The construction sector should be “much more ambitious” in the training and recruitment of UK workers following Britain’s withdrawal from the EU, industry bodies have admitted.
In the midst of a well-publicised skills shortage nationwide, seven industry bodies including the Federation of Master Builders have published what they are calling a Construction Industry Brexit Manifesto which lays out a number of sector and government recommendations for the post-EU landscape.
In the fourth section of the manifesto, the organisations outline how the industry needs to “greatly reduce” its reliance on workers from overseas while stating that the current record-high levels of employment were a factor in them not being able to recruit enough British workers.
It reads: “The industry needs to step up and be much more ambitious in terms of its plans to recruit and train many more UK workers than it does currently. In the longer term, the construction industry needs to greatly reduce its reliance on migrant labour.
“However, it takes at least two to three years to train most on-site tradespeople and a minimum of seven years to train built environment professionals. As such, and given the extent of the current skills shortage and record high employment levels, in the short-to-medium term it will not be possible to recruit the people we need without ongoing access to significant levels of EU migrant labour.”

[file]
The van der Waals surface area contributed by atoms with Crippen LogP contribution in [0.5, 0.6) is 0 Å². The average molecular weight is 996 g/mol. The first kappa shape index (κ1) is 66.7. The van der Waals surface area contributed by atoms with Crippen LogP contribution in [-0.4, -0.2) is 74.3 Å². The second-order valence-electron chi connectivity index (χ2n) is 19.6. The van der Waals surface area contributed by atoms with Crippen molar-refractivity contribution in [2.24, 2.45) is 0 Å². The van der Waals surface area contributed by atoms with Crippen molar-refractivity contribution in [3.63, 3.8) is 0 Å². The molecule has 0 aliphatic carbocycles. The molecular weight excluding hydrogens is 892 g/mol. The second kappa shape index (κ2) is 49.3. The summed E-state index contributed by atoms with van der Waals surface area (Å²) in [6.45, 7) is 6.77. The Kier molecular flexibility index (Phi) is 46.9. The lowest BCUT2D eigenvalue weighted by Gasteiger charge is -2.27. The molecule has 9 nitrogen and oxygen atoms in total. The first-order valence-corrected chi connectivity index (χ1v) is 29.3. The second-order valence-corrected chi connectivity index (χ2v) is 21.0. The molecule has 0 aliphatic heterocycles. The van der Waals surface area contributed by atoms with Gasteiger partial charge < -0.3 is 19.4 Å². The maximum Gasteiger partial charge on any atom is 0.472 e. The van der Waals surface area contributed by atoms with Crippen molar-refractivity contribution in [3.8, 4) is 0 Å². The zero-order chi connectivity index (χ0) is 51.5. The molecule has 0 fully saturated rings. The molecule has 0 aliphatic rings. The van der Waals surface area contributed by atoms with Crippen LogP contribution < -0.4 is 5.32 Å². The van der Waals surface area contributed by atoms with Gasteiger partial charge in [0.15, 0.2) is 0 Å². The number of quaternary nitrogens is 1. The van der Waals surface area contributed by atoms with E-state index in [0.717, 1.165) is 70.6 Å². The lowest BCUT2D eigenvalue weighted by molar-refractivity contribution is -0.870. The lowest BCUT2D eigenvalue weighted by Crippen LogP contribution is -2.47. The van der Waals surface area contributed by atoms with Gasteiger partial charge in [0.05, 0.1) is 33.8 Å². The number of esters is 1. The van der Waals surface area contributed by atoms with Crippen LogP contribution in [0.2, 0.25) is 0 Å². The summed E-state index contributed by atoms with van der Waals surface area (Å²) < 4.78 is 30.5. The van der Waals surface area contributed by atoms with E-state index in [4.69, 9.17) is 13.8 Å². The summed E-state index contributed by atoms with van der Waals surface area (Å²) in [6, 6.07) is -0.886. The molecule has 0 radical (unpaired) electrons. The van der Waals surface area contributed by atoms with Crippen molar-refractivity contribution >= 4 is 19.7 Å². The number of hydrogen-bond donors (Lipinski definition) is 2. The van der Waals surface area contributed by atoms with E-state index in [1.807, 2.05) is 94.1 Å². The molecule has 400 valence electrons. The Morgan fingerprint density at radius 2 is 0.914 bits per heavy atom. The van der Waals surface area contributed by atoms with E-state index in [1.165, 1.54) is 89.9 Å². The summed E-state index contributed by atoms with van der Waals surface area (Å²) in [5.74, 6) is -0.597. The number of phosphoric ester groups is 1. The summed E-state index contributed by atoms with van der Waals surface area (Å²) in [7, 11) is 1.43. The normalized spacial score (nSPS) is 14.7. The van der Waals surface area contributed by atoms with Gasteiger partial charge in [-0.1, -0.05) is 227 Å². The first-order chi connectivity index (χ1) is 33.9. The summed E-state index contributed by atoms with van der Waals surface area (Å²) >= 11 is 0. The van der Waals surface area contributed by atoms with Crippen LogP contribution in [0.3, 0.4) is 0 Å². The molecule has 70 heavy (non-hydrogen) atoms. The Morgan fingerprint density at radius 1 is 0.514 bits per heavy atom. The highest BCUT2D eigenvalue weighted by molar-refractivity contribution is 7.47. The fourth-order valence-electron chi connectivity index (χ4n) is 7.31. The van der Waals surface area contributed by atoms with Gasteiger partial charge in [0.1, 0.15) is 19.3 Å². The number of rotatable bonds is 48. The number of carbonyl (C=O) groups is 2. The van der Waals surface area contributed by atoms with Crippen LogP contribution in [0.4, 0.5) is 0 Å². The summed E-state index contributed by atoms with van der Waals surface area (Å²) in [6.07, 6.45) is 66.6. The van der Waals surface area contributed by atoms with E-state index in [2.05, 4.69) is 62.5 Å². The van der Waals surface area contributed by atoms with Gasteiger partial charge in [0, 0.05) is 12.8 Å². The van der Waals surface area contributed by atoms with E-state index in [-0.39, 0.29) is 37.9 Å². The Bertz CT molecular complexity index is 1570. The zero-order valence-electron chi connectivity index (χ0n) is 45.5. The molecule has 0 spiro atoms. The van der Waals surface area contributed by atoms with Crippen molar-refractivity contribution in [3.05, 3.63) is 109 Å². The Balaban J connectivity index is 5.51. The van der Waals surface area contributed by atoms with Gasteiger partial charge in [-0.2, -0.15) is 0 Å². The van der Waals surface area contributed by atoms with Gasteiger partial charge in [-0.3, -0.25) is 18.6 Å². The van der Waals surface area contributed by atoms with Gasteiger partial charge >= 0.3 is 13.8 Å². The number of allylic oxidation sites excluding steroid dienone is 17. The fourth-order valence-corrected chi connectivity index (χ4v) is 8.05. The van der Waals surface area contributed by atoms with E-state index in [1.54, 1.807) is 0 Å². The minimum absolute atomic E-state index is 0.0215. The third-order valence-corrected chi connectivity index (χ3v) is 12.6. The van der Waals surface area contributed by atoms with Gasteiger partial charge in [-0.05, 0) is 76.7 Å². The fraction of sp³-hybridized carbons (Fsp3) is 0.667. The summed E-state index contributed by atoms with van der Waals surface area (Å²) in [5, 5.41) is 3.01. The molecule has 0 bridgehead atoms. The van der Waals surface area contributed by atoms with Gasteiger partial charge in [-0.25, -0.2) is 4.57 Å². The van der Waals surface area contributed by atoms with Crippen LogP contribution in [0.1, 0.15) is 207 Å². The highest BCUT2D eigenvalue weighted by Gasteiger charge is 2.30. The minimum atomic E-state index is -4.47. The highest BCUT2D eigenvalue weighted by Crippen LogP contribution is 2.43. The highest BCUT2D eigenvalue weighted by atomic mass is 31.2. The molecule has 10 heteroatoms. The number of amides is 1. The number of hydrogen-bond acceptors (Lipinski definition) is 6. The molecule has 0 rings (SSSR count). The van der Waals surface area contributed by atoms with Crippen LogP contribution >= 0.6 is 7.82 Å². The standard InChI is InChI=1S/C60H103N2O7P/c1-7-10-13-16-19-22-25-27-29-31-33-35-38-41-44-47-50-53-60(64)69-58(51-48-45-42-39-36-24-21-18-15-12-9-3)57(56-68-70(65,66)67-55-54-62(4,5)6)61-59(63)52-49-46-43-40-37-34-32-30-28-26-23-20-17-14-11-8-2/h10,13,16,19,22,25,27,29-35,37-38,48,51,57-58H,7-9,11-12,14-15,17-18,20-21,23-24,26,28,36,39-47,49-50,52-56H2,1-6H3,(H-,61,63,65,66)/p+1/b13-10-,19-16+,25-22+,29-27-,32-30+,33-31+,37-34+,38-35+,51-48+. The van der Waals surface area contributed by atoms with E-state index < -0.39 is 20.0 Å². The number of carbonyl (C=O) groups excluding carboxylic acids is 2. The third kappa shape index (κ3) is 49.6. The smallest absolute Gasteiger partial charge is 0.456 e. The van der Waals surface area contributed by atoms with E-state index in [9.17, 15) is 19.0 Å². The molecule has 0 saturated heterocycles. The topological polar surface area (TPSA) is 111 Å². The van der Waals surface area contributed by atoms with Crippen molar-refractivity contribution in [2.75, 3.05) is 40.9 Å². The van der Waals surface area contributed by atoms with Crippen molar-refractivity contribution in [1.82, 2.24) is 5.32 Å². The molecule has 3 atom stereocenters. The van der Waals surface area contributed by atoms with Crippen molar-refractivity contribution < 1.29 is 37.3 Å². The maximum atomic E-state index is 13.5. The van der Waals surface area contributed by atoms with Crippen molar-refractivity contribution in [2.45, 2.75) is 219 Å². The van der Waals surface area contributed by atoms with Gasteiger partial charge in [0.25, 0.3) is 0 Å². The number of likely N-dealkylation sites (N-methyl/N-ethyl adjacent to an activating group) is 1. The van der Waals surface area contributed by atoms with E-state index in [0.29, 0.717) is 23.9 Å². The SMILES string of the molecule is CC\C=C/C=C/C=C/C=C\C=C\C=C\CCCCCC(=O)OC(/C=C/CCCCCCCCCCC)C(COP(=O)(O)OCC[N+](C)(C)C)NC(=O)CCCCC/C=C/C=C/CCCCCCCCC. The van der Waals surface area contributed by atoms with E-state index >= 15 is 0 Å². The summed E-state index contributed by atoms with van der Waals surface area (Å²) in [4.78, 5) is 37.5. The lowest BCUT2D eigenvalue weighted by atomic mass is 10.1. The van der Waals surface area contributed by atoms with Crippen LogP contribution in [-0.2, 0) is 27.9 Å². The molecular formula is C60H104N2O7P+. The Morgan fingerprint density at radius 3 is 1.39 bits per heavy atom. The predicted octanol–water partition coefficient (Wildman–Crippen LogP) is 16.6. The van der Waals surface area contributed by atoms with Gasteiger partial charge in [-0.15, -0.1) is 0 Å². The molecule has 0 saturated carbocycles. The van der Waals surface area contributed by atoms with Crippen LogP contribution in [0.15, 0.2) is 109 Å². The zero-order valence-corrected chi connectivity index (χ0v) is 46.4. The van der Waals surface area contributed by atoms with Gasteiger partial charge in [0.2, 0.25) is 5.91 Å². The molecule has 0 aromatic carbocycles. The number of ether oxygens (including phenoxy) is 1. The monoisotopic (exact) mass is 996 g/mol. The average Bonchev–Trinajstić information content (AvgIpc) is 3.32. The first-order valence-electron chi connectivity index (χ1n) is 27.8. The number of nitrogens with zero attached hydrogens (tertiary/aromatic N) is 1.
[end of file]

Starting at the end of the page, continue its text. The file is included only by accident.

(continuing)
Industry bosses also conceded that the sector needed to provide the government with far greater understanding on how much migrant labour currently operates in the UK construction industry. Though they pointed to Labour Force Survey statistics which suggest 12.6% of construction workers were born outside of the UK and 5.7% were born in EU accession countries (Eastern European countries that joined after 2004).
“The construction sector understands that the government needs greater clarity from the industry regarding what its skills requirements are in terms of EU migrant labour,” the report said.
“This requires a stronger evidence base, and a much clearer understanding of how migrant labour currently enters and exits the UK construction industry. The construction industry is keen to work together to develop a credible evidence base. CITB (Construction Industry Training Board) is engaging in extensive research to map future skills need by occupation, the extent to which this can be met from within the UK workforce and training capacity and the remaining ongoing requirement for migrant workers.”
Once this additional research is carried out, the report suggests: “The construction sector should agree what it can realistically achieve in terms of increased training and recruitment of homegrown workers over the next five years.”
The construction sector employs around three million people across 300,000 businesses; accounting for around 7% of GDP annually.
Industry experts also called for EU workers to have the right to “settled status” in the UK after Brexit and insisted that the transition period for leaving the political bloc should be settled as soon as possible and last for “at least” two years.
To read the full manifesto, simply visit this page.
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